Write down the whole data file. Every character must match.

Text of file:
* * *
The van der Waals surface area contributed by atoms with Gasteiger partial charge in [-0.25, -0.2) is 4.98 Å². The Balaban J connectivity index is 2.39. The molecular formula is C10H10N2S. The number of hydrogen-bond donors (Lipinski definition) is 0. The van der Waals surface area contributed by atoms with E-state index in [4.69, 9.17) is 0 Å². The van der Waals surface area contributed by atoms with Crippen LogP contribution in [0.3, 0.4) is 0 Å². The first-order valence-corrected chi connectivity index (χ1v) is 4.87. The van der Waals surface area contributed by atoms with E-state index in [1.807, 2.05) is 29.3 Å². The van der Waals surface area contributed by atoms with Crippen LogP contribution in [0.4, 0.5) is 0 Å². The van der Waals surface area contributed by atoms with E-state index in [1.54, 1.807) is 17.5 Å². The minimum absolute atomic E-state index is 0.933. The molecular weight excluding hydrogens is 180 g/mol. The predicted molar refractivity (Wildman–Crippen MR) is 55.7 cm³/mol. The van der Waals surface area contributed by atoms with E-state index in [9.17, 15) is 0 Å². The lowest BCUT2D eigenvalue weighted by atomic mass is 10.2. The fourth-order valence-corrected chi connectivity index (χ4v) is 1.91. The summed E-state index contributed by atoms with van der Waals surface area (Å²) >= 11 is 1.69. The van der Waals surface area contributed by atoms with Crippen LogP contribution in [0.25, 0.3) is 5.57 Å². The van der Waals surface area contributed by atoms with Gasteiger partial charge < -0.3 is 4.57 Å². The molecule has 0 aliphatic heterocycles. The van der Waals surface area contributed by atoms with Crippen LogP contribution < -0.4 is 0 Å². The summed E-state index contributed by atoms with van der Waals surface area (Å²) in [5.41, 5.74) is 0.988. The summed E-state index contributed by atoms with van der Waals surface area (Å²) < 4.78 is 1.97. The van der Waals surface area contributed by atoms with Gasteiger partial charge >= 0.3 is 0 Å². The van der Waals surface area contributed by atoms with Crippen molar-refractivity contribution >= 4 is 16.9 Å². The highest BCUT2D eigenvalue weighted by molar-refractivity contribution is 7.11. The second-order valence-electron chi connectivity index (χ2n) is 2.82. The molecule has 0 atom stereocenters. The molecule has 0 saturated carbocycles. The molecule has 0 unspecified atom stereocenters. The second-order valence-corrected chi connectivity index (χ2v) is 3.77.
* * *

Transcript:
The van der Waals surface area contributed by atoms with Gasteiger partial charge in [-0.25, -0.2) is 4.98 Å². The Balaban J connectivity index is 2.39. The molecular formula is C10H10N2S. The number of hydrogen-bond donors (Lipinski definition) is 0. The van der Waals surface area contributed by atoms with E-state index in [4.69, 9.17) is 0 Å². The van der Waals surface area contributed by atoms with Crippen LogP contribution in [0.3, 0.4) is 0 Å². The first-order valence-corrected chi connectivity index (χ1v) is 4.87. The van der Waals surface area contributed by atoms with E-state index in [1.807, 2.05) is 29.3 Å². The van der Waals surface area contributed by atoms with Crippen LogP contribution in [0.4, 0.5) is 0 Å². The van der Waals surface area contributed by atoms with E-state index in [1.54, 1.807) is 17.5 Å². The minimum absolute atomic E-state index is 0.933. The molecular weight excluding hydrogens is 180 g/mol. The predicted molar refractivity (Wildman–Crippen MR) is 55.7 cm³/mol. The van der Waals surface area contributed by atoms with E-state index in [9.17, 15) is 0 Å². The lowest BCUT2D eigenvalue weighted by atomic mass is 10.2. The fourth-order valence-corrected chi connectivity index (χ4v) is 1.91. The summed E-state index contributed by atoms with van der Waals surface area (Å²) >= 11 is 1.69. The van der Waals surface area contributed by atoms with Crippen LogP contribution in [0.25, 0.3) is 5.57 Å². The van der Waals surface area contributed by atoms with Gasteiger partial charge < -0.3 is 4.57 Å². The molecule has 0 aliphatic heterocycles. The van der Waals surface area contributed by atoms with Crippen LogP contribution < -0.4 is 0 Å². The summed E-state index contributed by atoms with van der Waals surface area (Å²) in [5.41, 5.74) is 0.988. The summed E-state index contributed by atoms with van der Waals surface area (Å²) < 4.78 is 1.97. The van der Waals surface area contributed by atoms with Gasteiger partial charge >= 0.3 is 0 Å². The van der Waals surface area contributed by atoms with Crippen molar-refractivity contribution >= 4 is 16.9 Å². The highest BCUT2D eigenvalue weighted by molar-refractivity contribution is 7.11. The second-order valence-electron chi connectivity index (χ2n) is 2.82. The molecule has 0 atom stereocenters. The molecule has 0 saturated carbocycles. The molecule has 0 unspecified atom stereocenters. The second-order valence-corrected chi connectivity index (χ2v) is 3.77.